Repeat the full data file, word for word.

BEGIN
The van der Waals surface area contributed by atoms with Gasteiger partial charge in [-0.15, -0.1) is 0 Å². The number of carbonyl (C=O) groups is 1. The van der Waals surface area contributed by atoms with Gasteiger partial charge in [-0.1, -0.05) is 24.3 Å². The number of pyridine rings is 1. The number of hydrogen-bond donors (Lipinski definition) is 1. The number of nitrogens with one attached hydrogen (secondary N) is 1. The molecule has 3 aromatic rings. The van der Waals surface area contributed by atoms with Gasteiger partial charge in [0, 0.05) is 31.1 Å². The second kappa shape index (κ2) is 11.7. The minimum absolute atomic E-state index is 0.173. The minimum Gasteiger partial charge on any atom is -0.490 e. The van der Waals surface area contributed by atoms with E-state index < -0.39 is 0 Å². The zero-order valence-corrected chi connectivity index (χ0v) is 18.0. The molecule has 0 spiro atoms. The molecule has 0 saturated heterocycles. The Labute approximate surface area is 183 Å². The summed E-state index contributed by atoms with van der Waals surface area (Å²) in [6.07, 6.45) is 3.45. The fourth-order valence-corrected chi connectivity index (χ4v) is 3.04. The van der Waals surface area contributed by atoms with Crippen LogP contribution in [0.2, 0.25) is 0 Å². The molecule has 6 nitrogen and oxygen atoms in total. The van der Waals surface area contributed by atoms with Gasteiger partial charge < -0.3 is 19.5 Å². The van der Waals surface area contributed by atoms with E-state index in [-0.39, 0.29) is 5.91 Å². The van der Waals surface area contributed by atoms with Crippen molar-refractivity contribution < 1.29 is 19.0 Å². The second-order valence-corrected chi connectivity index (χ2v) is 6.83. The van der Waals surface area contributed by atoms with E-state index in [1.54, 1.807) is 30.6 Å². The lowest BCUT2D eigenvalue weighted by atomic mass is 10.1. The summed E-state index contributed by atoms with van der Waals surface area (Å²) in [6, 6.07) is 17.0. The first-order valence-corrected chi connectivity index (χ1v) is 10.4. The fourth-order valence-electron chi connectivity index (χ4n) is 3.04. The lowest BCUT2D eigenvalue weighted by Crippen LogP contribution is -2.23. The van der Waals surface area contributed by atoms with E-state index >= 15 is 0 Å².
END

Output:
The van der Waals surface area contributed by atoms with Gasteiger partial charge in [-0.15, -0.1) is 0 Å². The number of carbonyl (C=O) groups is 1. The van der Waals surface area contributed by atoms with Gasteiger partial charge in [-0.1, -0.05) is 24.3 Å². The number of pyridine rings is 1. The number of hydrogen-bond donors (Lipinski definition) is 1. The number of nitrogens with one attached hydrogen (secondary N) is 1. The molecule has 3 aromatic rings. The van der Waals surface area contributed by atoms with Gasteiger partial charge in [0, 0.05) is 31.1 Å². The second kappa shape index (κ2) is 11.7. The minimum absolute atomic E-state index is 0.173. The minimum Gasteiger partial charge on any atom is -0.490 e. The van der Waals surface area contributed by atoms with E-state index < -0.39 is 0 Å². The zero-order valence-corrected chi connectivity index (χ0v) is 18.0. The molecule has 0 spiro atoms. The molecule has 0 saturated heterocycles. The Labute approximate surface area is 183 Å². The summed E-state index contributed by atoms with van der Waals surface area (Å²) in [6.07, 6.45) is 3.45. The fourth-order valence-corrected chi connectivity index (χ4v) is 3.04. The van der Waals surface area contributed by atoms with Crippen LogP contribution in [0.2, 0.25) is 0 Å². The molecule has 6 nitrogen and oxygen atoms in total. The van der Waals surface area contributed by atoms with Gasteiger partial charge < -0.3 is 19.5 Å². The van der Waals surface area contributed by atoms with E-state index in [-0.39, 0.29) is 5.91 Å². The van der Waals surface area contributed by atoms with Crippen molar-refractivity contribution < 1.29 is 19.0 Å². The second-order valence-corrected chi connectivity index (χ2v) is 6.83. The van der Waals surface area contributed by atoms with E-state index in [1.54, 1.807) is 30.6 Å². The lowest BCUT2D eigenvalue weighted by atomic mass is 10.1. The summed E-state index contributed by atoms with van der Waals surface area (Å²) in [6, 6.07) is 17.0. The first-order valence-corrected chi connectivity index (χ1v) is 10.4. The fourth-order valence-electron chi connectivity index (χ4n) is 3.04. The lowest BCUT2D eigenvalue weighted by Crippen LogP contribution is -2.23. The van der Waals surface area contributed by atoms with E-state index >= 15 is 0 Å².